David’s sharing his portfolio and explaining how it was done was the answer to my need to have a lasting illustration of my rugs before some were dispersed.

The process is not difficult nor any more expensive than the cost of doing a large rug or attending a rug camp. The largest expense is incurred in the initial photography. The rugs need to be professionally photographed which might cost between twenty-five and thirty-five dollars apiece. I was fortunate to be close to Bill Bishop who does the photography for Rug Hooking Magazine so was able to take my pieces to his studio where they could be hung on a wall to be photographed. Perhaps, you are talented enough to do this part of the process yourself.

The next step, or perhaps even before you have the rugs photographed, is to go to a photocopying shop. I chose Sir Speedy as it was close to me, but any similar business will charge about the same. The personnel were very helpful even to the point of speaking with the photographer and asking him to put the photos on a disc which they then can put into their computer to print out.

After I had proofs of the photos, I laid them out and hand printed my copy where I wanted it on each page, keeping the text to a minimum. I included the name of the rug, the size and the designer in one blurb; in a second, hand dyed on which backing, the number of the cut and the year completed; in a third, listed any publication and awards; and lastly, if appropriate, briefly, the inspiration. My dedication page was inscribed to my two teachers, Meredith LeBeau and Nancy Blood who have been my friends and mentors during my twenty-seven years of rug hooking. My son, Bob, who has an art background, suggested not using the same layout on each page but positioning the pictures and texts differently. It was good advice.

One important factor was that Sir Speedy did a proof run before printing all ten copies. This was, as it turned out, critical as the photos all had a decided greenish tint, which was due to the particular copying machine they were using. They were not satisfied nor was I, so they assured me that they would produce a piece we would both be proud to have. The color in the second proof was excellent. Only after I felt it was satisfactory was it printed.

The Christmas gifts were much appreciated, and I now have a very professional permanent record of my art work. The best part, however, is that many of my students wanted to purchase copies as well, so that meant that even though I have not written the great American novel, I can say that I am in my second printing! And the even nicer addendum is that the more you print, the less expensive it becomes per page. Sir Speedy has the book in their computer and all they need to do is press the button to print out more at any time.

Consider a portfolio!

SALEM – A Story of ‘Life Interrupted’
Heirloom Patterns – 46” X 82” - #4 cut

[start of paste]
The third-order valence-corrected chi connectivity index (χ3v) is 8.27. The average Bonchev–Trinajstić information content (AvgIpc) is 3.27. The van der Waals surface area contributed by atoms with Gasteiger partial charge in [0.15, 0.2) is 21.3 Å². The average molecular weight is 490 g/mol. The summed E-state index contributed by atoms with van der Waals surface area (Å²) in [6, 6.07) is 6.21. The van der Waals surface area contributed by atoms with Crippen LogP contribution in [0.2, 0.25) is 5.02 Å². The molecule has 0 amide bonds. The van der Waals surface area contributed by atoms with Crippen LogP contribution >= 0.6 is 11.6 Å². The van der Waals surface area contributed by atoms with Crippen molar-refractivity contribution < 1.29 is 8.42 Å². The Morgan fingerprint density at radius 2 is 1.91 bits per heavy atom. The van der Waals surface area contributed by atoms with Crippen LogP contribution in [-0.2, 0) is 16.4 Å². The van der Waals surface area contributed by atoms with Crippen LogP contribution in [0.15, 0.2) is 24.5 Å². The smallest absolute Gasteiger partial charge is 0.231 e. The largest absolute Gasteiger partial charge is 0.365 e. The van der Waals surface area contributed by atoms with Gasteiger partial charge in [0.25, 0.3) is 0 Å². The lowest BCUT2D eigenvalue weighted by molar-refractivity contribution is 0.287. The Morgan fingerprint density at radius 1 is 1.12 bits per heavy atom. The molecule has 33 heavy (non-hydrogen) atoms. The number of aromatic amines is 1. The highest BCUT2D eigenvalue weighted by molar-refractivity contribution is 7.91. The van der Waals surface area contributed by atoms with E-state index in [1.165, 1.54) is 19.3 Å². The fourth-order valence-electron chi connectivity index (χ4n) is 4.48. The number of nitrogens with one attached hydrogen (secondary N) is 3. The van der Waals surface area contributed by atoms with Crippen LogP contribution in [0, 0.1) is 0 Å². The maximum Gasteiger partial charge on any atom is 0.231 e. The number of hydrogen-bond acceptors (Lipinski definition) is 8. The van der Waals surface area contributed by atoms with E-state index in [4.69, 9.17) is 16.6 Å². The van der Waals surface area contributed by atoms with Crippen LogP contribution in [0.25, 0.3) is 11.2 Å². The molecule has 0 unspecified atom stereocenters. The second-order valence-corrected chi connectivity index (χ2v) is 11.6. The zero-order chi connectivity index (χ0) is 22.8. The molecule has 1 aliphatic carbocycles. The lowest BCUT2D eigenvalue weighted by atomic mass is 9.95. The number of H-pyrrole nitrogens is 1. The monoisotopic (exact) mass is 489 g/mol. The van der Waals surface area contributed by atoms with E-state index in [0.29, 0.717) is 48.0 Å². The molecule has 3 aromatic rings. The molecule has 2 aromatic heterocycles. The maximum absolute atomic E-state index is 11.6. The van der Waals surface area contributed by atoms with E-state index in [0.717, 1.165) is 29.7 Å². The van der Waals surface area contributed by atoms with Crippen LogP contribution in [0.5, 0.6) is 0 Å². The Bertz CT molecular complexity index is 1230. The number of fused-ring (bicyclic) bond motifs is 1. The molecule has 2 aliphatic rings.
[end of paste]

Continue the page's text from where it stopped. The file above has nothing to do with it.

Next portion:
By Peggy Hannum, Lancaster, PA
McGown Newsletter,  Vol. 34, #2, Summer 2005

I began Salem somewhere in the vicinity of 1989. I had selected this pattern because it would be the perfect rug against the wide pine floors in the upstairs hall in our old Federal home in Danvers, MA. My teacher, Meredith LeBeau, helped me plan the colors to match the wallpaper and décor of the hallway. With her expert eye for color and hooking technique, I was underway. I finished the center with all its fascinating and rather bizarre flowers and optimistically dated this part, 1993.

I guess I planned to finish the border in short order. However, life’s plans are not always our own! Later that year my husband and I both retired early from our careers, he as a United Methodist minister and I as a high school English teacher. We accepted positions as Liaisons to Jerusalem for the United Methodist Church. We sold our home and everything went into storage for the duration.

Three plus years later when we returned, resettled in Lancaster, PA and unpacked, there was the stack of ‘the great unfinished.’ I have been chipping away at this mound over the ensuing eight years, but poor, orphaned Salem just hung around, draped over an old wooden hooking frame. The center was pretty to look at, but the ‘perfect hallway’ was no more. Finally, since the burlap (which unfortunately was not too great to begin with) was beginning to look worse and worse, I undertook finishing the border. This was a bigger project than I thought, since I had only done one set of scrolls earlier, but I managed to finally finish it in several months during the winter of 2004.  It looks perfect in a bathroom with dark wood floors.

Several very important lessons were learned with Salem. First and foremost, Meredith had practically imprinted on our foreheads: keep a notebook and very precise notes on each rug, i.e. Dye formulas, fabric you dyed over and exactly what the dyeing process entailed. I had these notes carefully recorded and more than a decade later was able to redye some background for the border and an extra batch of coat hanger dip dyes for the scrolls. I even had samples in my notebook from selvages of the fabric I had over dyed for the scrolls, which turned out to be crucial. I had used a piece of aqua green, purchased at some New England mill for my green. The color was unmatchable, but having that little piece, I was able to dye a piece of white wool the correct shade of green and then use it in my dip dye. The new batch matched the older dyed wool very well. I also had to match the peach background in the border. Again, my notes said: dyed over white wool, but the white sample I had from the mills was more on the order of Dorr’s Natural. When I redyed, the peach was a bit brighter than the older stuff, so by eye I just dipped it in a tea bath, having a wet piece of the old wool beside me. Again, it came out quite a good match.